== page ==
Research press release





今回、David Masopustたちは、実験用マウスが飼育される無菌環境が免疫系の構成と感染症に対する免疫系の応答に及ぼす影響を調べた。まず、従来の実験用マウスが有するCD8+ T細胞の数が、閉経前の成人女性より有意に少ないことが分かった。次に、Masopustたちは、自由生活する野生のマウスと営利目的のペットショップのマウスにおけるCD8+ T細胞の数を調べ、この違いが実験用マウスに特有なものであることを確認した。極度に衛生的な条件下で飼育されていないペットショップのマウスと実験用マウスを混ぜて飼育したところ、実験用マウスの免疫細胞系譜が大きく変化して、ヒトの成人の免疫特性に似るようになった。ペットショップのマウスと混在飼育されたマウスは、細菌感染に対する応答が実験用マウスの10,000倍以上改善し、細菌感染に対するワクチンを接種していた実験用マウスの対照群の応答と一致していた。


The immune systems of laboratory mice - the dominant animal model used in biomedical research - are more similar to the immature immune systems of newborn humans than to those of human adults, reports a paper published in Nature this week. Housing lab mice, which live in abnormally hygienic environments, with ‘dirty’ mice from pet stores could help to create an improved mouse model for translating research of many different diseases, the study suggests.

Studies in mice have provided important information about the role of the immune system in health and disease by enabling experimental techniques that are not technically or ethically possible in humans. Many therapies developed in mice, however, are unsuccessful in humans.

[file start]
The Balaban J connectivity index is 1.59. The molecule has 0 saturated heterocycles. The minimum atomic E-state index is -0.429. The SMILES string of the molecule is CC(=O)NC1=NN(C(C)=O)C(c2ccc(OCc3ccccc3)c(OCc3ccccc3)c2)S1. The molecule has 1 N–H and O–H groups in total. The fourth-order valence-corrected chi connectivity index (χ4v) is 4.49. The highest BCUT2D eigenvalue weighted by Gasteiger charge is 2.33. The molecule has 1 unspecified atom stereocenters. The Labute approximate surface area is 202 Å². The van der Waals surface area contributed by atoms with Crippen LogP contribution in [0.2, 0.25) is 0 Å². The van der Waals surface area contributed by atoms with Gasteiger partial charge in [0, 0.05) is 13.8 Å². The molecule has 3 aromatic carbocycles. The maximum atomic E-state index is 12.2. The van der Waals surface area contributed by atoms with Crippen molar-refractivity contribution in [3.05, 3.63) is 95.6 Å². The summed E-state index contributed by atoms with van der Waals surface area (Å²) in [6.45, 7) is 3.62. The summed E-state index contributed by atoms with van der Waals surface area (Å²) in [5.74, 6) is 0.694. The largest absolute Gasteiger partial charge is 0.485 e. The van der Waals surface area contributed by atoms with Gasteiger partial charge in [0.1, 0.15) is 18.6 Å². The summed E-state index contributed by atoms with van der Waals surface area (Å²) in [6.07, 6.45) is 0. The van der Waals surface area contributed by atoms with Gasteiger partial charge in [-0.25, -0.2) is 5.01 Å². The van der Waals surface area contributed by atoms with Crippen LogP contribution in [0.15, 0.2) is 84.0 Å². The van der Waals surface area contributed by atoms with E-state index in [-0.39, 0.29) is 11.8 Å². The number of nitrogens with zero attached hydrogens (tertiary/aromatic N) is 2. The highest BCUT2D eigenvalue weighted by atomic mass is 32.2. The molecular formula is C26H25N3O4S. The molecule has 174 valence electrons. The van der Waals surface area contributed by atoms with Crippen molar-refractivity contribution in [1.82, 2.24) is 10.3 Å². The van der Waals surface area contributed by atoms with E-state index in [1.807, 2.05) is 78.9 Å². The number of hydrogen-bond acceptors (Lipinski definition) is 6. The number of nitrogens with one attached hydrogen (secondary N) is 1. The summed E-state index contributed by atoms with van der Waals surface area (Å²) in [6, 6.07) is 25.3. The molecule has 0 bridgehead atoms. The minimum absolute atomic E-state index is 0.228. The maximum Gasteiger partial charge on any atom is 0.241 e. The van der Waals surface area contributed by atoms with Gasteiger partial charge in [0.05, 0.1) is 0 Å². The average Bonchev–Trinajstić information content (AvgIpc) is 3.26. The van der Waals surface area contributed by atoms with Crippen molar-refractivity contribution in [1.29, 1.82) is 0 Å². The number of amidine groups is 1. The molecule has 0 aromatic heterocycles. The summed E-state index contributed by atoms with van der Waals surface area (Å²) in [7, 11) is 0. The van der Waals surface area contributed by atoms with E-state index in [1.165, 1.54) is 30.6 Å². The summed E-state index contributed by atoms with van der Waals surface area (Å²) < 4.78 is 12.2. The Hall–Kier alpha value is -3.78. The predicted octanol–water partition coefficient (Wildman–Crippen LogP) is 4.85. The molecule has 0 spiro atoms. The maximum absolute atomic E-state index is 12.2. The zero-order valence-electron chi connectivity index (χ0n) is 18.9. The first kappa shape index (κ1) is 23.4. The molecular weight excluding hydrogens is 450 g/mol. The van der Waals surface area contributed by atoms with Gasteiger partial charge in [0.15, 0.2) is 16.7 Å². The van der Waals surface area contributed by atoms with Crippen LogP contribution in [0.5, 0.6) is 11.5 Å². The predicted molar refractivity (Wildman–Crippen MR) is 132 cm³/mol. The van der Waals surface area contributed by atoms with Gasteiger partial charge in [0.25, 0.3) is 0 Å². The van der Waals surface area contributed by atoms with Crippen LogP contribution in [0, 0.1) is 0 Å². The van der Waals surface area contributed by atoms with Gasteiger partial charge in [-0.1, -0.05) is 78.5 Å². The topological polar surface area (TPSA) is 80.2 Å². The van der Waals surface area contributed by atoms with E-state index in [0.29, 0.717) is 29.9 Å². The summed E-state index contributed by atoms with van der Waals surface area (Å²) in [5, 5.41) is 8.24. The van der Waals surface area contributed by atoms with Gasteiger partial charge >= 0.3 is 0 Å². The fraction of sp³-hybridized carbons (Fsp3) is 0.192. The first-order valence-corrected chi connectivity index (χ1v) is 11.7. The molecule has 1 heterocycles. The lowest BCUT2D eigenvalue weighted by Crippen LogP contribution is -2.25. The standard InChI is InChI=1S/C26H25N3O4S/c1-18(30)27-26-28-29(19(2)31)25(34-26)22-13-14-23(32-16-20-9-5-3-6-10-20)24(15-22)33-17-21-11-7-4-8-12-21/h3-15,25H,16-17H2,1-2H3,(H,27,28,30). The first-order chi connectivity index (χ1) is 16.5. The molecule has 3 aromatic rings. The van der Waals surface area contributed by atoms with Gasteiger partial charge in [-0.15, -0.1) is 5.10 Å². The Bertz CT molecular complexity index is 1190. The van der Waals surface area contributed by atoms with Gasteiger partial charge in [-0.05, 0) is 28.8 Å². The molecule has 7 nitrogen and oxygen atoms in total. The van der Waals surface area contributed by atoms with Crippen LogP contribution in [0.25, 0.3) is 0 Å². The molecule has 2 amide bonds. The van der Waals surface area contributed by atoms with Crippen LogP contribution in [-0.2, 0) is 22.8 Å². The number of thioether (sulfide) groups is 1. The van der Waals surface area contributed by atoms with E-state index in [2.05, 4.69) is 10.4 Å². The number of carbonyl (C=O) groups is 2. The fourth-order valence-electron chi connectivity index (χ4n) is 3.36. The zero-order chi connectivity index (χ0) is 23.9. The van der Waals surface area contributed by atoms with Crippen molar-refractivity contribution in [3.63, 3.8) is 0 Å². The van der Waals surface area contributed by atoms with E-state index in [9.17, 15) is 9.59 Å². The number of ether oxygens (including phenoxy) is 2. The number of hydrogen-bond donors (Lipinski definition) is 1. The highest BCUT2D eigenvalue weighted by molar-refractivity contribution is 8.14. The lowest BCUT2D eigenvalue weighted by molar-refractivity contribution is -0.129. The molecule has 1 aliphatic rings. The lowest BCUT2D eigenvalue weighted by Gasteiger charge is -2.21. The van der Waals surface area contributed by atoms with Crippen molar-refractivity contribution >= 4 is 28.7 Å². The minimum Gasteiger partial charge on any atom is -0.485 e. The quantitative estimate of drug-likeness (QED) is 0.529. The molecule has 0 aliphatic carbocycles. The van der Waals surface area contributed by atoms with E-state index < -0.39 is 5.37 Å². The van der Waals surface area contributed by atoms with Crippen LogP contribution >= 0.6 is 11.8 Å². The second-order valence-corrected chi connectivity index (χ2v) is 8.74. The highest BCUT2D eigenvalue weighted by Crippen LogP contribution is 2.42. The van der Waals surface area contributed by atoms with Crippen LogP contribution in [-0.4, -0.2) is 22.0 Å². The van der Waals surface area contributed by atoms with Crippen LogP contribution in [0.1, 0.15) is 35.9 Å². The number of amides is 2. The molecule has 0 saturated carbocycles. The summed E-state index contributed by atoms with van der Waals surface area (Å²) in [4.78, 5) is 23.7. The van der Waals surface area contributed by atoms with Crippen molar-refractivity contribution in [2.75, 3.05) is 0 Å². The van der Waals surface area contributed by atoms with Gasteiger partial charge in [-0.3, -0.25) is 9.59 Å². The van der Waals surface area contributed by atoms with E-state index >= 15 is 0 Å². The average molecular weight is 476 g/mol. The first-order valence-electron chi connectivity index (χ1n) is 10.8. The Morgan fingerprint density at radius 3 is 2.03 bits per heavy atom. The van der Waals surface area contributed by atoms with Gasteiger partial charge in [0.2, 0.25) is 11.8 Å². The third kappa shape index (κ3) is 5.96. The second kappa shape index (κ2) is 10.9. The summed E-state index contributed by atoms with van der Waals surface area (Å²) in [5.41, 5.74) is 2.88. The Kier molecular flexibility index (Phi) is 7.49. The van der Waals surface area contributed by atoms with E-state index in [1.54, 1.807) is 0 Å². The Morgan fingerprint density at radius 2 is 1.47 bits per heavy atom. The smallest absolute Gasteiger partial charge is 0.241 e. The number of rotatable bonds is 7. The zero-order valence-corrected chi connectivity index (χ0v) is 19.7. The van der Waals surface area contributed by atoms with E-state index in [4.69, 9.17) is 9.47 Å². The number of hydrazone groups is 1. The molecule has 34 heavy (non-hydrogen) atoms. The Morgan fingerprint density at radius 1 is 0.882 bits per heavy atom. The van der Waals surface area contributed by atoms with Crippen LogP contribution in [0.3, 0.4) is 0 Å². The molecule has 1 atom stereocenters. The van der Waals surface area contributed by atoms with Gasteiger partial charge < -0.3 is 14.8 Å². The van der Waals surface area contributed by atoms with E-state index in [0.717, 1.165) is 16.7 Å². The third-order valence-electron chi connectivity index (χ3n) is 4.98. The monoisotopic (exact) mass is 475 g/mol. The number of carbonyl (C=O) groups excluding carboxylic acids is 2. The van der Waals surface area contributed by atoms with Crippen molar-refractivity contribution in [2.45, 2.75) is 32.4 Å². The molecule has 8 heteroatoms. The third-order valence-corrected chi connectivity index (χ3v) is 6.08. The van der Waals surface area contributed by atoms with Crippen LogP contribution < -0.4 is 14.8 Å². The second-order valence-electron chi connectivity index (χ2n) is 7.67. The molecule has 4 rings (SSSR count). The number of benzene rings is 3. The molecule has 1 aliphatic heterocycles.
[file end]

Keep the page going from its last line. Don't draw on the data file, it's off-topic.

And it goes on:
David Masopust and colleagues investigated the effect of the pathogen-free environment in which lab mice are housed on the composition of the immune system and its response to infection. They first found significantly fewer CD8+ T cells in traditional lab mice compared to premenopausal adult women. The authors then looked at the populations of these cells in free-living feral mice and mice from commercial pet stores and confirm that these differences are unique to lab mice. Co-housing pet store mice, which are not raised in extreme hygienic conditions, with the lab mice led to extensive changes in the immune cell lineages of the lab mice such that they came to resemble the immune signatures of adult humans. Compared to lab mice, pet store and co-housed mice had a more than 10,000-fold improved response to a bacterial infection, which matched the response of control lab mice that were previously vaccinated against the infection.

The authors explain that their study does not advocate the end of studies with lab mice. Instead, they argue that supplementing current mouse models with ‘dirty’ mice, such as feral animals or those from pet stores, has the potential to improve the translation of findings from mice to humans.

doi: 10.1038/nature17655

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